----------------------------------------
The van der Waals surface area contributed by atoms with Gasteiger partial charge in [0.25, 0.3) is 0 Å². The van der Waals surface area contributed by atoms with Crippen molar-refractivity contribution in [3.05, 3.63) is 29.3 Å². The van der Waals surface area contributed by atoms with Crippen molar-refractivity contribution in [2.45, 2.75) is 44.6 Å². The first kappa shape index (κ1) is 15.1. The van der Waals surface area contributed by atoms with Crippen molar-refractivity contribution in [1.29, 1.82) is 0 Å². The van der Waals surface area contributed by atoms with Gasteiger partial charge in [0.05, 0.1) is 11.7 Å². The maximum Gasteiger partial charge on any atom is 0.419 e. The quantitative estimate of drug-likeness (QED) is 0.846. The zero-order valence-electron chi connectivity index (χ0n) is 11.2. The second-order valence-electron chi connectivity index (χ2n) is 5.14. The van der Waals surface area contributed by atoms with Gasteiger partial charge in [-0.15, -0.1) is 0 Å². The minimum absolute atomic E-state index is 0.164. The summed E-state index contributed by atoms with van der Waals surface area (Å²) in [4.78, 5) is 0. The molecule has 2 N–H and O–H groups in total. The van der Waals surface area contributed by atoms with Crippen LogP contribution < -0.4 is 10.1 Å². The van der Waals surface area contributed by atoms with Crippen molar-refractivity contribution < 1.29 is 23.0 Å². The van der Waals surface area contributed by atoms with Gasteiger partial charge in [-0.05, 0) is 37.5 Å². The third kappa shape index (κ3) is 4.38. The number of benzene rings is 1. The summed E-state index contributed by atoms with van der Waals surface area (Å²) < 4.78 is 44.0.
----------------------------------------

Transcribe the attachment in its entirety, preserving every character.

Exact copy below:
The van der Waals surface area contributed by atoms with Gasteiger partial charge in [0.25, 0.3) is 0 Å². The van der Waals surface area contributed by atoms with Crippen molar-refractivity contribution in [3.05, 3.63) is 29.3 Å². The van der Waals surface area contributed by atoms with Crippen molar-refractivity contribution in [2.45, 2.75) is 44.6 Å². The first kappa shape index (κ1) is 15.1. The van der Waals surface area contributed by atoms with Crippen molar-refractivity contribution in [1.29, 1.82) is 0 Å². The van der Waals surface area contributed by atoms with Gasteiger partial charge in [0.05, 0.1) is 11.7 Å². The maximum Gasteiger partial charge on any atom is 0.419 e. The quantitative estimate of drug-likeness (QED) is 0.846. The zero-order valence-electron chi connectivity index (χ0n) is 11.2. The second-order valence-electron chi connectivity index (χ2n) is 5.14. The van der Waals surface area contributed by atoms with Gasteiger partial charge in [-0.15, -0.1) is 0 Å². The minimum absolute atomic E-state index is 0.164. The summed E-state index contributed by atoms with van der Waals surface area (Å²) in [4.78, 5) is 0. The molecule has 2 N–H and O–H groups in total. The van der Waals surface area contributed by atoms with Crippen LogP contribution < -0.4 is 10.1 Å². The van der Waals surface area contributed by atoms with Crippen molar-refractivity contribution < 1.29 is 23.0 Å². The van der Waals surface area contributed by atoms with Gasteiger partial charge in [-0.05, 0) is 37.5 Å². The third kappa shape index (κ3) is 4.38. The number of benzene rings is 1. The summed E-state index contributed by atoms with van der Waals surface area (Å²) < 4.78 is 44.0.